Michael Bay sat down with a few reporters recently to present the Transformers 3 teaser. He also took the opportunity to talk about his new found love of 3D, his new leading lady, and his sh*tty sense of humor. And this guy’s a talker, so I’ll try to keep this as brief as possible.
On the new film versus Transformers 2:
“On the second movie we got burned. We had a writers strike, we had to agree on a story in three weeks, and then we knew they were going on strike. It was a fucked scenario all the way around, it wasn’t fair to the writer, it wasn’t fair to me, it wasn’t fair to anybody. It was still an entertaining movie, but I think we failed on certain aspects. What we did with this movie is I think we have a much better script, and we got back to basics. I think there’s some really cool action on this movie, there’s some very cool conspiracy, there’s great robot stuff in this that people were missing in the second one, you’ve got great robot conflict. So I’m excited about this movie.
It’s more serious. I got rid of the dorky comedy, I mean we’ve got two little characters, that’s it, but the dorkiness is not there. Dork-free Transformers. It’s much more serious. It’s still entertaining, it’s big looking. I think it’s much more compelling, what we did, how we funneled our action, what we’ve got our characters doing, they’ve got a lot more to do.”
“I would never hire a model. ["Yeah right. - Ed.] I’ve shot plenty of the Victoria’s Secret stuff and they’ve been good clients of mine for years. She was very spunky and she has this cute English accent. She has a great head on her shoulders in terms of smart, intelligent, and well-spoken. And I just said to her “have you ever been interested in being an actress?” and she goes “yea.” And [the casting woman] came in, and she said, “I gotta tell you Michael…this girl can be a star.” So we looked at the tape, and showed Steven [Spielberg] the tape and everyone was really intrigued. We brought her on set with Shia [LaBeouf] and the crew, and we shot with her for six hours. We put her with an acting coach and I kept telling her to be herself. She did really well in the tests and Shia really liked her and she did a really good job. I saw her really improve, and she’s so sweet. It was good; I think it was a good change. I love her English accent.”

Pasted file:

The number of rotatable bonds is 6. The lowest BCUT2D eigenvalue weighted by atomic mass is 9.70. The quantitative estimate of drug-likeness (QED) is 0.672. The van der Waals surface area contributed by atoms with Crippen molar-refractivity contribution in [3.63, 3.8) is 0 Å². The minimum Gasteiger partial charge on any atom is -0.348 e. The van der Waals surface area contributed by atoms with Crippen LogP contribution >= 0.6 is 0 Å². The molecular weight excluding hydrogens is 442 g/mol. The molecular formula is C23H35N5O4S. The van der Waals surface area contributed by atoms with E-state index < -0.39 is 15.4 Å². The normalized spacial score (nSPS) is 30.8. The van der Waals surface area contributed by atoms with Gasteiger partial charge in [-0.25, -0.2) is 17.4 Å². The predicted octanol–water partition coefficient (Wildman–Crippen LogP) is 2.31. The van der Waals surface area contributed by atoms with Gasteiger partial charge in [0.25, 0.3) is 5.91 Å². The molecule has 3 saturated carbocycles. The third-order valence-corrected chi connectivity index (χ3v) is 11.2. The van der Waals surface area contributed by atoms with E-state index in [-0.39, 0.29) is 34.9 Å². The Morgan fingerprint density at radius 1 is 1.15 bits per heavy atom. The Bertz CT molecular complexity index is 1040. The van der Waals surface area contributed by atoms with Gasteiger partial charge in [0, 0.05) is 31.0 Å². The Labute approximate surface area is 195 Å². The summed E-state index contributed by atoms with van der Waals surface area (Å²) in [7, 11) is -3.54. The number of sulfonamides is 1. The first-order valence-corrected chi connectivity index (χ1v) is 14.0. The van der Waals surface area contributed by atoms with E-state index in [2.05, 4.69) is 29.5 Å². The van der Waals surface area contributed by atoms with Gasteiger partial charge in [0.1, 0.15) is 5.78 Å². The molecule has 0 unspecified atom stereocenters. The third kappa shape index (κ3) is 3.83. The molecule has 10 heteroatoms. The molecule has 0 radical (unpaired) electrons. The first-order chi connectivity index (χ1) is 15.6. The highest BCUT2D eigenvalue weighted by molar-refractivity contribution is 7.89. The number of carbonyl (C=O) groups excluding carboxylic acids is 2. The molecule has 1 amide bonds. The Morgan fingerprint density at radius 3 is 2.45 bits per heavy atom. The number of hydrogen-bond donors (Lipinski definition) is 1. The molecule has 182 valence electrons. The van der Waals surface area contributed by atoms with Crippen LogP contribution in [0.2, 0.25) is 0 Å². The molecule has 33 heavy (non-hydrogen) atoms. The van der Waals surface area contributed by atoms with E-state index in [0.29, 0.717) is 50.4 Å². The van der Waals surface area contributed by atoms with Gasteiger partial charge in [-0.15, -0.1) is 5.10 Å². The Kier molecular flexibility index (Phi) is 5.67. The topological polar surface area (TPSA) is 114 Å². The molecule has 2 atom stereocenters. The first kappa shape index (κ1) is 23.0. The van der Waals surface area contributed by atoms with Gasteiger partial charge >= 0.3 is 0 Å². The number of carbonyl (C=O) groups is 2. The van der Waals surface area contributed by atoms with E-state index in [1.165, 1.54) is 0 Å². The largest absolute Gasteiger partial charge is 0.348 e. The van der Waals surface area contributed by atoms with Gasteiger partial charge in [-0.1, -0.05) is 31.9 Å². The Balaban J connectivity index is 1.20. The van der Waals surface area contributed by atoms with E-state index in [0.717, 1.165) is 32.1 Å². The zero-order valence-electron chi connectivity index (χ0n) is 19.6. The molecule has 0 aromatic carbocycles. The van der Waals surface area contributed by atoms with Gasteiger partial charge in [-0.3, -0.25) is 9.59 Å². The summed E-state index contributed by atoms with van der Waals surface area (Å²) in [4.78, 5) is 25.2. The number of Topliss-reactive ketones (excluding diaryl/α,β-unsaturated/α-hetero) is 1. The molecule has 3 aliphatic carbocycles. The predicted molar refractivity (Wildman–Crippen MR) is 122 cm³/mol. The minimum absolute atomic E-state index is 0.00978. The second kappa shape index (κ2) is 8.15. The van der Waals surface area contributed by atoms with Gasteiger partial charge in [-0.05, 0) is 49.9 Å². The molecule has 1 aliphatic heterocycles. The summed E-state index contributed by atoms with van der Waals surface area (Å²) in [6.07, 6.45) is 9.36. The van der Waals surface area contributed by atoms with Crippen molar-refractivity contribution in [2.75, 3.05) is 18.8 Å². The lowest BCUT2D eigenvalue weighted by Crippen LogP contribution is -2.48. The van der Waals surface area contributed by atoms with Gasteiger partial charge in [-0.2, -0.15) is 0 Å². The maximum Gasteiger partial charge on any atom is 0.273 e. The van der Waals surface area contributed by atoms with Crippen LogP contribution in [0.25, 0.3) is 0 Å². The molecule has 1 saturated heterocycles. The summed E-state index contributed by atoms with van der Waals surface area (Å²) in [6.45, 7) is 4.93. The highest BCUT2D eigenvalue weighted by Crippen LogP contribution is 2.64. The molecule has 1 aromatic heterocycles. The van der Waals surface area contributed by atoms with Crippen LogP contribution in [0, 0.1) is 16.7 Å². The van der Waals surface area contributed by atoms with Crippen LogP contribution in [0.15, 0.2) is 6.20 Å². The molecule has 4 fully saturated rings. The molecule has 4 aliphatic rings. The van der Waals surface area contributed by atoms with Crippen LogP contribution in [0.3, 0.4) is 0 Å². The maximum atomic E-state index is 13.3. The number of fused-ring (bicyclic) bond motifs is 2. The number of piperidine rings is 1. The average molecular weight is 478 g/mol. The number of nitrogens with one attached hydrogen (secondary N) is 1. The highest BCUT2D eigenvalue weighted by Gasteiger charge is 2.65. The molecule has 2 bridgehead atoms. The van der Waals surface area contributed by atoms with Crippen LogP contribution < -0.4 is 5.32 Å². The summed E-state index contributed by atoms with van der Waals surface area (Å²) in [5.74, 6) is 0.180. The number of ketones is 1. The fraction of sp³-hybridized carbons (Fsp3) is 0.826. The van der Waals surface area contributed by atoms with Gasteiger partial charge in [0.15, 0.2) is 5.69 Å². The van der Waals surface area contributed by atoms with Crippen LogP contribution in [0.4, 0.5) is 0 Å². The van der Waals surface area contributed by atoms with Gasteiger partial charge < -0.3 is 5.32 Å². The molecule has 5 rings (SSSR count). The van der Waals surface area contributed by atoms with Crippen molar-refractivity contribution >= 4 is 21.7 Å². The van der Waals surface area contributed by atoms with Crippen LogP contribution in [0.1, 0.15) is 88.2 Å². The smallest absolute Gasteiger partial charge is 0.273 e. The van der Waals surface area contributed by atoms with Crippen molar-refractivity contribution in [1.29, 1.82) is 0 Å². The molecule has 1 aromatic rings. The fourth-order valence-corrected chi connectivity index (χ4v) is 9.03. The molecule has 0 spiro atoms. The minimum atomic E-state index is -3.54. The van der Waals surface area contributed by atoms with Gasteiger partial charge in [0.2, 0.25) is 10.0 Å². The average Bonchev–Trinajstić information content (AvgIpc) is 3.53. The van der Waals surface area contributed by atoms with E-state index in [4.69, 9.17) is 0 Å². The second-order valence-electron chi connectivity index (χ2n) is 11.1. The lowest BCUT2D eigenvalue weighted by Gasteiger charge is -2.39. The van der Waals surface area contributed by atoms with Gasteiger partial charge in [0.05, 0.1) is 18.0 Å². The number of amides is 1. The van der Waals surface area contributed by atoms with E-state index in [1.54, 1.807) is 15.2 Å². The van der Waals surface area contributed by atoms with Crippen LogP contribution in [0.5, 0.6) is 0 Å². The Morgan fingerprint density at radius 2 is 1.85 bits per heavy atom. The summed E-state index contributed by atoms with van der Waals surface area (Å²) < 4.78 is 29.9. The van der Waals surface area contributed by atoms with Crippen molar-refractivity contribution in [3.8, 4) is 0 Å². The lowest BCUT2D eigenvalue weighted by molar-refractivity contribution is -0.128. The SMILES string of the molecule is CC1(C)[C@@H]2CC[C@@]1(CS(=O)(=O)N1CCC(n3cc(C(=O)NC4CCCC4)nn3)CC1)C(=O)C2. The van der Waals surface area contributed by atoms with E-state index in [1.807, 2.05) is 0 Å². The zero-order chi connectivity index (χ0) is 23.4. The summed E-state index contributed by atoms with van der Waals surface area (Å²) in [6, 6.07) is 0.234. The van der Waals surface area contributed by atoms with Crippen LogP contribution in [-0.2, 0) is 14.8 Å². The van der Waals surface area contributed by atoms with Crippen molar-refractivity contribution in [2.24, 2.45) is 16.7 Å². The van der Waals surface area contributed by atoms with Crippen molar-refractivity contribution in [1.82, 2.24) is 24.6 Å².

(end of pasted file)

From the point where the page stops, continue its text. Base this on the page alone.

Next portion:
He’d also like to get the word out that the film was primarily shot on 3D:
“There is a right way to do it and a wrong way. I think, personally. If you want to do proper 3D it’s a $30 million price tag. You don’t to admit it, but that’s what it really is to do proper 3D. Studios will sometimes do it or $10 million, or $12 million. $30 million, in terms of the equipment, the crew. That camera equipment is really expensive to rent. And if you want to do dual eye-rendered robots, you got another 30% charge, because you got two eyes now, two different visual effects that have got to be blended. There’s more work on the visual effects shots. Does that make sense? We spent about seven months or eight months before the movie investigating all the conversion companies.
What I decided to do, in terms of my 3D, the only way I was gonna make a 3D schedule—what I did when I did my test is I shot film alongside video. We shot most of my close-ups with faces with anamorphic film, cause that stuff’s easier to convert and it’s just more beautiful than the digital. And then there’s stuff where it’s just not ready for primetime: it can’t really do slow-motion, it can’t be around giant dustballs, I mean you’re dealing with electronics here.”
He also goes on to say that this will probably be his final Transformers film. Until James Cameron invents a new film technology of course. (Collider)